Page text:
A.L. White Teff is the variety most widely used for making injera bread in Ethiopia. It can also be used in general breadmaking and cooking up as a hot cereal. It is gluten free and very nutritious. It also makes superb tortillas and wraps.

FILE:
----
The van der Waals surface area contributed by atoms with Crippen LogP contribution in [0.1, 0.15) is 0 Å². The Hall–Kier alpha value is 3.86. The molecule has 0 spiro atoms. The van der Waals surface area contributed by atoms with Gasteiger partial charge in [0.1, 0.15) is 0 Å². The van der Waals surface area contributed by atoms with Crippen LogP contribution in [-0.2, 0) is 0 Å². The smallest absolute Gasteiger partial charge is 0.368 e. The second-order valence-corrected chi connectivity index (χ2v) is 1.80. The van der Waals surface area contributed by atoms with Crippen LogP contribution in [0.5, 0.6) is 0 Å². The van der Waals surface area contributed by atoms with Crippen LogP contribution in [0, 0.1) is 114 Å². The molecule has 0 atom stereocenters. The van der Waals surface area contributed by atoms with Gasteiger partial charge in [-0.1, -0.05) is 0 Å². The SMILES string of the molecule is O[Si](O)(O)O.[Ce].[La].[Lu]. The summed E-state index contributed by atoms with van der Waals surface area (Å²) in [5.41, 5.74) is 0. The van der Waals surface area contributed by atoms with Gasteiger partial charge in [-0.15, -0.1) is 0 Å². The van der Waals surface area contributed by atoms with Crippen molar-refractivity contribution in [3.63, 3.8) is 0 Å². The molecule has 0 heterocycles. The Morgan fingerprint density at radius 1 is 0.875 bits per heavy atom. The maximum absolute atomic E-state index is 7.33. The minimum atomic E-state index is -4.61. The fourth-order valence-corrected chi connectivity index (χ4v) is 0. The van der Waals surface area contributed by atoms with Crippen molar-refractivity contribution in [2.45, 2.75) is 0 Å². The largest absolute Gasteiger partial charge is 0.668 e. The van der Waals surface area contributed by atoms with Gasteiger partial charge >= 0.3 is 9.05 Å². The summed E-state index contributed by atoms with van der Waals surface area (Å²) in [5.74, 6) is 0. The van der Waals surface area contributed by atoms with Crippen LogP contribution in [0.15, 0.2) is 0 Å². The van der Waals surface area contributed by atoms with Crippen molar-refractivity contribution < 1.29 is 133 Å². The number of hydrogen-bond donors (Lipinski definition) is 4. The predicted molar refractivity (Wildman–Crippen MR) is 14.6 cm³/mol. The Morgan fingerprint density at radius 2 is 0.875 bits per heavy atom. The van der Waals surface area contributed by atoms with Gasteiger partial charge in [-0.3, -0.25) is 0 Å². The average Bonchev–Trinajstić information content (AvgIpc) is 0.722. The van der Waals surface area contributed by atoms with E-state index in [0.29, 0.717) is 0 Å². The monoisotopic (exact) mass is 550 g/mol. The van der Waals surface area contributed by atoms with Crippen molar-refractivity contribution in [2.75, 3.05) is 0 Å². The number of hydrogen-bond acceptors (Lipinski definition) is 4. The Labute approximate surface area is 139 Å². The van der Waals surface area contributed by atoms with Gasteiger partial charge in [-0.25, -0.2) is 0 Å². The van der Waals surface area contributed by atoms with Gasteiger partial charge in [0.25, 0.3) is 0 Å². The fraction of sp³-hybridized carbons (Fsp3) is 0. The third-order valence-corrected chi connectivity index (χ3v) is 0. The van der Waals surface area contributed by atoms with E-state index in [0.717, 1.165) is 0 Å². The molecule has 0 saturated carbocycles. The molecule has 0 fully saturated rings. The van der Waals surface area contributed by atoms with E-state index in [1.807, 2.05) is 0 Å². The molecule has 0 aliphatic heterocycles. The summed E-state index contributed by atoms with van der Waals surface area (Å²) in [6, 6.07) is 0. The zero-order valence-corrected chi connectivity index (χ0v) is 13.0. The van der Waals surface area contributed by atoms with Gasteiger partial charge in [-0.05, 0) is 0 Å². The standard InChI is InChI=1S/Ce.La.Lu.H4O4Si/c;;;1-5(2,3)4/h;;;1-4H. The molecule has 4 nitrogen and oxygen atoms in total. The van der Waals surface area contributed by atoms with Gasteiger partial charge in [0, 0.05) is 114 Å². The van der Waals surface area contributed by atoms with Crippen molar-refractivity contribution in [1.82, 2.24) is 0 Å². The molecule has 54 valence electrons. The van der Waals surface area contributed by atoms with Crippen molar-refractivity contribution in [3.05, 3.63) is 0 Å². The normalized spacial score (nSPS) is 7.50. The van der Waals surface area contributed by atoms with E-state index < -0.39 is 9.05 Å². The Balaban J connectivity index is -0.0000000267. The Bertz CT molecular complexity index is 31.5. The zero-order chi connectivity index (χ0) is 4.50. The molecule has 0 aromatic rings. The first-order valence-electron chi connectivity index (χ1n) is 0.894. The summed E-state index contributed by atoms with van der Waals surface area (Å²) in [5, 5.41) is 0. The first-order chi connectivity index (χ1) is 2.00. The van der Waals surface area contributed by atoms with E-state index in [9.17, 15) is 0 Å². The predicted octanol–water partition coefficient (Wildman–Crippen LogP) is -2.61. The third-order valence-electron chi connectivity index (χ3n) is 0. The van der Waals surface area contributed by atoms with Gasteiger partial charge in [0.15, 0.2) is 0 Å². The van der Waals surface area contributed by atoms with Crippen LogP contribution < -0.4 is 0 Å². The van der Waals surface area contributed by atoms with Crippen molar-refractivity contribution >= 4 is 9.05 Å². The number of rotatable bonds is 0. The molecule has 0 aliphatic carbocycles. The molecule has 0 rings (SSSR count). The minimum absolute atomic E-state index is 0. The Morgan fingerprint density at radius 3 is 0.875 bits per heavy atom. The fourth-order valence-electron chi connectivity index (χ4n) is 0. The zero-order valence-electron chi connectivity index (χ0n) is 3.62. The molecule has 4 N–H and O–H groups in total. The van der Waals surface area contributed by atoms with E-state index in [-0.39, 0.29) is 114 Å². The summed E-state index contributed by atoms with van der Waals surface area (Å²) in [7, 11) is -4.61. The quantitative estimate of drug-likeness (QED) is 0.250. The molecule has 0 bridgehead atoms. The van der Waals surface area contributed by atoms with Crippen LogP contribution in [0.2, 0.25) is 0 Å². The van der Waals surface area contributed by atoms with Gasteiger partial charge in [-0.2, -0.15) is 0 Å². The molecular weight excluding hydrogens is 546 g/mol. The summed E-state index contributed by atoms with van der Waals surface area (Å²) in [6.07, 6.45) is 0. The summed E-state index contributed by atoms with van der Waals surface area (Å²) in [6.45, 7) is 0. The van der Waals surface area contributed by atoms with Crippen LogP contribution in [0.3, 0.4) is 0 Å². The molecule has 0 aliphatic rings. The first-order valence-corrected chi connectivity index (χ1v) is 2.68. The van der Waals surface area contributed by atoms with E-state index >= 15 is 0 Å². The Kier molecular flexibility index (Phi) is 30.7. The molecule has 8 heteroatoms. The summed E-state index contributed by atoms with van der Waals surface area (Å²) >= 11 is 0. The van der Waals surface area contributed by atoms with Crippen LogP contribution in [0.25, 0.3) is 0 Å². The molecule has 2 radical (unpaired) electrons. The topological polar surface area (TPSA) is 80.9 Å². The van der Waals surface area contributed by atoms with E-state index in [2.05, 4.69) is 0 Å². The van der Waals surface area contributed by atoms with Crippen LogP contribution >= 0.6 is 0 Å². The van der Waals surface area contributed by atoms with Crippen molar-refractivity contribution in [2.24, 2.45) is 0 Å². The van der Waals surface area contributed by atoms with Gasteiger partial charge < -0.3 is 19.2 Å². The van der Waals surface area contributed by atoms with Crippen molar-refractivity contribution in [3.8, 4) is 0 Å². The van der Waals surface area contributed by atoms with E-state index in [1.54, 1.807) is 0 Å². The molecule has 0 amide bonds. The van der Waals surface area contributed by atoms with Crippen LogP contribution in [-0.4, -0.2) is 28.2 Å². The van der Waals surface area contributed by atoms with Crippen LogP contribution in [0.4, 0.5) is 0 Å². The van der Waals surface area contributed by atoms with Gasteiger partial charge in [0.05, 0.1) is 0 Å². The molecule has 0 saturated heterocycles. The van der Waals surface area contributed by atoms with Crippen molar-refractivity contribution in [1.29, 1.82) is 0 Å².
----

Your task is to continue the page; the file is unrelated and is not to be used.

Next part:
I found this variety to be more productive than the Brown Teff, although the brown variety is more nutritious than the white. Again, teff is one of my favorite cereal crops to grow here in Northern Indiana. The white teff even grew back after harvesting and I was able to get a second smaller harvest of grain. I recommend starting your plants indoors for 4-5 weeks before setting out after frost in late May. Teff can be direct seeded but the tiny seeds are difficult to sow evenly, and weeds (especially grasses) could quickly become a competitive problem for the tiny teff seedlings. I transplant about 1 foot apart in beds. The plants grow to 3 feet tall and bush out as they produce tillers. I strongly recommend tying the plants up by setting stakes around your bed’s perimeter and running twine around the outside as well as from side to side, across the bed. It is important to do this before irrigating the maturing plants as they lodge very easily. Lodging is when the plant falls over and can make a clean, easy harvest next to impossible. It is important to remember that teff is adapted to growing in an arid, hot climate with little or no rain. A mid-summer Indiana thunderstorm could flatten your whole crop to the ground. This also plays a part in determining when and how to harvest. Teff, like quinoa and amaranth, has special harvesting needs when grown in our region. Summer rains, aside from causing the plants to lodge can also make harvesting difficult if handled the same way you would in an arid climate. In Ethiopia, the plants are allowed to mature fully and dry out somewhat, like wheat, before cutting. This will not work well when you have a rainy summer. A good solution is to cut your plants while they are still green, as long as most of the seed heads are close to maturity, and hang them to dry for a few weeks in a well-ventilated place, like a barn or shed. You will know the grain is getting close to maturity when you can rub the seed heads between your fingers and the tiny teff seeds easily dislodge from the plant. I thresh the grain free from the dried plants by rubbing the seed heads between the palms of my hands over a bucket or tub. Winnowing can be a bit tricky as the grain is so light. Teff can yield up to a pound of grain for every 20 sq. foot. Possibly more with more intensive growing practices.